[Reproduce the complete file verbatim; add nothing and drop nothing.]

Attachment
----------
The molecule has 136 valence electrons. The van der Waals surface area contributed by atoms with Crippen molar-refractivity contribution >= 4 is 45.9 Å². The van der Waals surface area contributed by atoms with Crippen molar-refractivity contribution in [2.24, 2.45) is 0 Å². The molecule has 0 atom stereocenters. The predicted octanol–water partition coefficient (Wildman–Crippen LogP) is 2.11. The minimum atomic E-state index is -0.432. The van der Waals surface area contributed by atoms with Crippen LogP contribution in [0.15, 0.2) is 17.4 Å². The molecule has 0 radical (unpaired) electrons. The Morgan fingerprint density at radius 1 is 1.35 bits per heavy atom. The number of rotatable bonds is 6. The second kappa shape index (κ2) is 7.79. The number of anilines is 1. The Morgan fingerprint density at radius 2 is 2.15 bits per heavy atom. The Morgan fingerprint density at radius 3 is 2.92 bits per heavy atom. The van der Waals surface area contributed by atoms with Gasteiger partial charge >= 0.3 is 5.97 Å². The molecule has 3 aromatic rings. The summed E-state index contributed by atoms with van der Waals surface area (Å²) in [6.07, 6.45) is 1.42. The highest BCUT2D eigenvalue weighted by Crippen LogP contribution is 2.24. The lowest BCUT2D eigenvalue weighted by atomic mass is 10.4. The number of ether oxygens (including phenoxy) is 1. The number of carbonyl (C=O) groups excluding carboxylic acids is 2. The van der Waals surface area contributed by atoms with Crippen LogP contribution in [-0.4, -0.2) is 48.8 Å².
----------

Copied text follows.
The molecule has 136 valence electrons. The van der Waals surface area contributed by atoms with Crippen molar-refractivity contribution >= 4 is 45.9 Å². The van der Waals surface area contributed by atoms with Crippen molar-refractivity contribution in [2.24, 2.45) is 0 Å². The molecule has 0 atom stereocenters. The predicted octanol–water partition coefficient (Wildman–Crippen LogP) is 2.11. The minimum atomic E-state index is -0.432. The van der Waals surface area contributed by atoms with Crippen LogP contribution in [0.15, 0.2) is 17.4 Å². The molecule has 0 radical (unpaired) electrons. The Morgan fingerprint density at radius 1 is 1.35 bits per heavy atom. The number of rotatable bonds is 6. The second kappa shape index (κ2) is 7.79. The number of anilines is 1. The Morgan fingerprint density at radius 2 is 2.15 bits per heavy atom. The Morgan fingerprint density at radius 3 is 2.92 bits per heavy atom. The van der Waals surface area contributed by atoms with Gasteiger partial charge >= 0.3 is 5.97 Å². The molecule has 3 aromatic rings. The summed E-state index contributed by atoms with van der Waals surface area (Å²) in [6.07, 6.45) is 1.42. The highest BCUT2D eigenvalue weighted by Crippen LogP contribution is 2.24. The lowest BCUT2D eigenvalue weighted by atomic mass is 10.4. The number of ether oxygens (including phenoxy) is 1. The number of carbonyl (C=O) groups excluding carboxylic acids is 2. The van der Waals surface area contributed by atoms with Crippen LogP contribution in [-0.4, -0.2) is 48.8 Å².